What you are reading here is not "my website", but a spot in the great googlesphere. Way, way, way back in the dawn of personal websites, before we expressed ourselves on corporate platforms, I attempted to make my own corner of the internet.
Unfortunately, I could never figure out the file transfer side of website development. I had no training or instruction and didn't know where to look, so this HTML file was never uploaded anywhere, but I did create it. It did have a background and graphics, although I think those files have been lost to time.
Nevertheless, the screen capture below is my first ever website. Yes, it is misogynistic with talk of "hot chicks" and other banter you would expect from a 20-year old male in an all-male military unit in the late 1990s. But you can see the dawn of my creativity. This is also evidence that at some point I wanted to be President of the United States or be on the Jerry Springer Show.
Glad I outgrew some of those ideas.
Hard to believe this is 22 years old.
Wednesday, August 14, 2019
When I was in college, and just starting to understand how to write, I emailed columnist Leonard Pitts in response to an article he wrote about the mother of Emmitt Till, a young black man whose death was a key point in the Civil Rights Movement of the 1960s. I thought Pitts's article was so well done I had to ask him how I could write like that and how maybe one day I could have my own general interest column. Although I think his assistant sent a canned response, Mr. Pitts's advice was some of the best I ever received - actually, it may have been the only advice I ever received on the art of writing. Anyway, here is what he wrote:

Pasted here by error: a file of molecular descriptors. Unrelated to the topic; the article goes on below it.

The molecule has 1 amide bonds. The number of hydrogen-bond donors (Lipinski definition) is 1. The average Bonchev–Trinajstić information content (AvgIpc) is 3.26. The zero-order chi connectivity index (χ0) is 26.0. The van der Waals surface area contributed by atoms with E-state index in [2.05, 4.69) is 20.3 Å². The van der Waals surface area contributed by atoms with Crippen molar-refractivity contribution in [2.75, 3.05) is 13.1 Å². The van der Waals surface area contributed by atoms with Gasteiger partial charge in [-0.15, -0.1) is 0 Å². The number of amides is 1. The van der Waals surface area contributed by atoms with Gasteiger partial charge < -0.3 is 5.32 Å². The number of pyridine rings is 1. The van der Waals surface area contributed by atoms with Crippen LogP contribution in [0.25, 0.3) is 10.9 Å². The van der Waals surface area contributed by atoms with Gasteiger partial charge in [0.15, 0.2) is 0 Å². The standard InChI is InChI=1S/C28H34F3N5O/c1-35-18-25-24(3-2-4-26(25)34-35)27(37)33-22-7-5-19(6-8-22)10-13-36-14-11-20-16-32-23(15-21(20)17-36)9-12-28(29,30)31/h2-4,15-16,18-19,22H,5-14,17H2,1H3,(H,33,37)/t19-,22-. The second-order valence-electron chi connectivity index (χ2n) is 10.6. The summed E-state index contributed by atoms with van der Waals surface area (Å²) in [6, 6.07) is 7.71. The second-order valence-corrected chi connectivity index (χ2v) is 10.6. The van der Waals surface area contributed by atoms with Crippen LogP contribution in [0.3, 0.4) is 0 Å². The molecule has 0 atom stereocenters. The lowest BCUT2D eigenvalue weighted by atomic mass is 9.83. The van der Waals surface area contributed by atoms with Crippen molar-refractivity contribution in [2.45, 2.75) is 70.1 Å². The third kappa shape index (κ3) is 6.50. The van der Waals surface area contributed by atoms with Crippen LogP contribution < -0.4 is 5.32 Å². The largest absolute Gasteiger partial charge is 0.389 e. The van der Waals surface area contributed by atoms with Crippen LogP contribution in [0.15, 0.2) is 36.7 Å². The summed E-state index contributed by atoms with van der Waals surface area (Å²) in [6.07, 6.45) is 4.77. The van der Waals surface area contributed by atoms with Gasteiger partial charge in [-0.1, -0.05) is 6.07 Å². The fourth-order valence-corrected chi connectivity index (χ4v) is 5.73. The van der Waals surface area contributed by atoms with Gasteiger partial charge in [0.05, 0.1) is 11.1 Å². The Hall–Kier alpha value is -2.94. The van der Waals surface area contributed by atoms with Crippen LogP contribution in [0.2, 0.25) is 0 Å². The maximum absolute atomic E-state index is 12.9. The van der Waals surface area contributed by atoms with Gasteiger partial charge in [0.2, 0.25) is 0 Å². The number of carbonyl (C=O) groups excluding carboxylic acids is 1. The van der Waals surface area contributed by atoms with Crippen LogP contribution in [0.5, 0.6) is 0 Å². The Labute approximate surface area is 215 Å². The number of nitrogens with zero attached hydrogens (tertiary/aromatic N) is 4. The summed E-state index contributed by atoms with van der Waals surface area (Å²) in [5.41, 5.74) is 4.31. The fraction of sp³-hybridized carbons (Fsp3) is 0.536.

As for advice...practice your craft. Then practice it some more. After you're done with that, take a little more time and practice. This is the only sure route to learning your craft. There is, in other words, no trick, secret, or magic formula that will make you good. Unfortunately for them, most writers are very good at finding excuses not to write. This is because writing is not enjoyable. As some sage once put it: "Writing is not fun. Having written is." So what is required of the would-be writer is that he or she first develop the discipline to apply the seat of the pants to the seat of the chair and start putting words down on the screen. You will be awful at first, then a little better. In time, perhaps, you will become good. And sometime after that, assuming you possess the basic gifts for it, you will become great. Time not spent writing should be spent reading. Read constantly and promiscuously. Read writers whose work you admire and try to figure out how they do what they do and what it is in their work that makes it achieve whatever effect it does. Read writers whose work you dislike and try to figure out what they're doing wrong so that you can avoid making the same mistakes. Also: It's important to invest in the tools of your craft. In making an investment, you prove - to others and, more importantly, to yourself - that you are serious about this thing. To that end, you need a workspace - doesn't have to be fancy, but it ought to be yours and accessible to you on a regular basis. You need a word processor or computer; a good dictionary, an almanac, a copy of Strunk and White's Elements of Style, and a thesaurus. You need a copy of Writer's Market, which is a directory of magazine publishers. It lists the kind of material they're looking for, the contact persons and the prices they pay. Also, get yourself a subscription to Writer's Digest; it's a monthly magazine that deals with the craft of writing, but also the business of it. The magazine provides a great crash course for young writers. Finally, assuming you have any cash left over, you might want to pick up a copy of Stephen King's On Writing. It's a memoir of the craft that I found inspirational and instructive.I still haven't picked up that Stephen King book yet. I might want to do that.